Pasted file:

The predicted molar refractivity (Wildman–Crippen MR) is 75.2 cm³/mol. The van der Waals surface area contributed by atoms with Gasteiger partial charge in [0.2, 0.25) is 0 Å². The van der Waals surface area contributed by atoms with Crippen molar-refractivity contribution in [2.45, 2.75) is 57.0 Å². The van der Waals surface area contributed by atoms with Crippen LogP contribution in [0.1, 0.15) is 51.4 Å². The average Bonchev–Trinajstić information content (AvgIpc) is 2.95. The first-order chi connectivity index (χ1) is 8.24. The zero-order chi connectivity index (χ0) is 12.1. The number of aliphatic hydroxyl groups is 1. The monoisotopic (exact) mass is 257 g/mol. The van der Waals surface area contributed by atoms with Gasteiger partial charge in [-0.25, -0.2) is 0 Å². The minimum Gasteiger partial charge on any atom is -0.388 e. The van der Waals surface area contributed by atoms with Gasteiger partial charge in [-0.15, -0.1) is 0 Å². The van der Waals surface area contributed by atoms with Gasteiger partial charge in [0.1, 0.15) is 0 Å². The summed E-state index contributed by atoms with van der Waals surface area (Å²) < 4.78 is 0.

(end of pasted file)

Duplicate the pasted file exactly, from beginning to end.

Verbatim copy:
The predicted molar refractivity (Wildman–Crippen MR) is 75.2 cm³/mol. The van der Waals surface area contributed by atoms with Gasteiger partial charge in [0.2, 0.25) is 0 Å². The van der Waals surface area contributed by atoms with Crippen molar-refractivity contribution in [2.45, 2.75) is 57.0 Å². The van der Waals surface area contributed by atoms with Crippen LogP contribution in [0.1, 0.15) is 51.4 Å². The average Bonchev–Trinajstić information content (AvgIpc) is 2.95. The first-order chi connectivity index (χ1) is 8.24. The zero-order chi connectivity index (χ0) is 12.1. The number of aliphatic hydroxyl groups is 1. The monoisotopic (exact) mass is 257 g/mol. The van der Waals surface area contributed by atoms with Gasteiger partial charge in [-0.25, -0.2) is 0 Å². The minimum Gasteiger partial charge on any atom is -0.388 e. The van der Waals surface area contributed by atoms with Gasteiger partial charge in [-0.15, -0.1) is 0 Å². The van der Waals surface area contributed by atoms with Gasteiger partial charge in [0.1, 0.15) is 0 Å². The summed E-state index contributed by atoms with van der Waals surface area (Å²) < 4.78 is 0.